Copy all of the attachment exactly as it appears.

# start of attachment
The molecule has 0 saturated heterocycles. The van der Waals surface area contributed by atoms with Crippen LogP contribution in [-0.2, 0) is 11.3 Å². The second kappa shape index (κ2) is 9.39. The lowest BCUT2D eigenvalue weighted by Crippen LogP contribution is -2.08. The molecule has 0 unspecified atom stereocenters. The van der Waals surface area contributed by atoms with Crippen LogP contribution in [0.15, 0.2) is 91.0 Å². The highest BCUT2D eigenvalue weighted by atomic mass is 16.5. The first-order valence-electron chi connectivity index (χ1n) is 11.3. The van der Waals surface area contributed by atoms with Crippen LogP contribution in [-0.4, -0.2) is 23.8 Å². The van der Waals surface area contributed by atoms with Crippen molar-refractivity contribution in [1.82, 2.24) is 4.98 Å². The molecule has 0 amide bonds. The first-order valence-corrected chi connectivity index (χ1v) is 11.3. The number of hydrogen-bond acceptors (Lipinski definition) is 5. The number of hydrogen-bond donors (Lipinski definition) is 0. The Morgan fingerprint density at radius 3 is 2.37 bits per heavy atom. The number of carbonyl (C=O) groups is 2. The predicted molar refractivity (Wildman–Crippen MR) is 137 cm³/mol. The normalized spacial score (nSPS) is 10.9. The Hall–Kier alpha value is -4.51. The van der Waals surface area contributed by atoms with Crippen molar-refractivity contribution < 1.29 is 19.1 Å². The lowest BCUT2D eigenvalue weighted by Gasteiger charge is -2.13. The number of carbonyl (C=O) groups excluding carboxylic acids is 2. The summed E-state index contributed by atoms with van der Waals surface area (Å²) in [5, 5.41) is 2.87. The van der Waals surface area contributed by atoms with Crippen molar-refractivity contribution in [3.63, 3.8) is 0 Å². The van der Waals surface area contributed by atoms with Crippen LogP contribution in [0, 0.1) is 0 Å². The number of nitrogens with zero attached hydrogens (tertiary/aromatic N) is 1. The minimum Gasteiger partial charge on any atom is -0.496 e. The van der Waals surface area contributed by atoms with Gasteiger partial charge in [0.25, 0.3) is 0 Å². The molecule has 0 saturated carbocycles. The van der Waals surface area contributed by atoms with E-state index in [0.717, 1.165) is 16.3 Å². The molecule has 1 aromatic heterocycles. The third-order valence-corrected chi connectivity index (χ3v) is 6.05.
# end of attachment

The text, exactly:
The molecule has 0 saturated heterocycles. The van der Waals surface area contributed by atoms with Crippen LogP contribution in [-0.2, 0) is 11.3 Å². The second kappa shape index (κ2) is 9.39. The lowest BCUT2D eigenvalue weighted by Crippen LogP contribution is -2.08. The molecule has 0 unspecified atom stereocenters. The van der Waals surface area contributed by atoms with Crippen LogP contribution in [0.15, 0.2) is 91.0 Å². The highest BCUT2D eigenvalue weighted by atomic mass is 16.5. The first-order valence-electron chi connectivity index (χ1n) is 11.3. The van der Waals surface area contributed by atoms with Crippen LogP contribution in [-0.4, -0.2) is 23.8 Å². The van der Waals surface area contributed by atoms with Crippen molar-refractivity contribution in [1.82, 2.24) is 4.98 Å². The molecule has 0 amide bonds. The first-order valence-corrected chi connectivity index (χ1v) is 11.3. The number of hydrogen-bond acceptors (Lipinski definition) is 5. The number of hydrogen-bond donors (Lipinski definition) is 0. The Morgan fingerprint density at radius 3 is 2.37 bits per heavy atom. The number of carbonyl (C=O) groups is 2. The predicted molar refractivity (Wildman–Crippen MR) is 137 cm³/mol. The normalized spacial score (nSPS) is 10.9. The Hall–Kier alpha value is -4.51. The van der Waals surface area contributed by atoms with Crippen molar-refractivity contribution < 1.29 is 19.1 Å². The lowest BCUT2D eigenvalue weighted by Gasteiger charge is -2.13. The number of carbonyl (C=O) groups excluding carboxylic acids is 2. The summed E-state index contributed by atoms with van der Waals surface area (Å²) in [5, 5.41) is 2.87. The van der Waals surface area contributed by atoms with Crippen molar-refractivity contribution in [3.63, 3.8) is 0 Å². The van der Waals surface area contributed by atoms with Crippen LogP contribution in [0, 0.1) is 0 Å². The number of nitrogens with zero attached hydrogens (tertiary/aromatic N) is 1. The minimum Gasteiger partial charge on any atom is -0.496 e. The van der Waals surface area contributed by atoms with Gasteiger partial charge in [0.25, 0.3) is 0 Å². The molecule has 0 saturated carbocycles. The van der Waals surface area contributed by atoms with E-state index in [0.717, 1.165) is 16.3 Å². The molecule has 1 aromatic heterocycles. The third-order valence-corrected chi connectivity index (χ3v) is 6.05.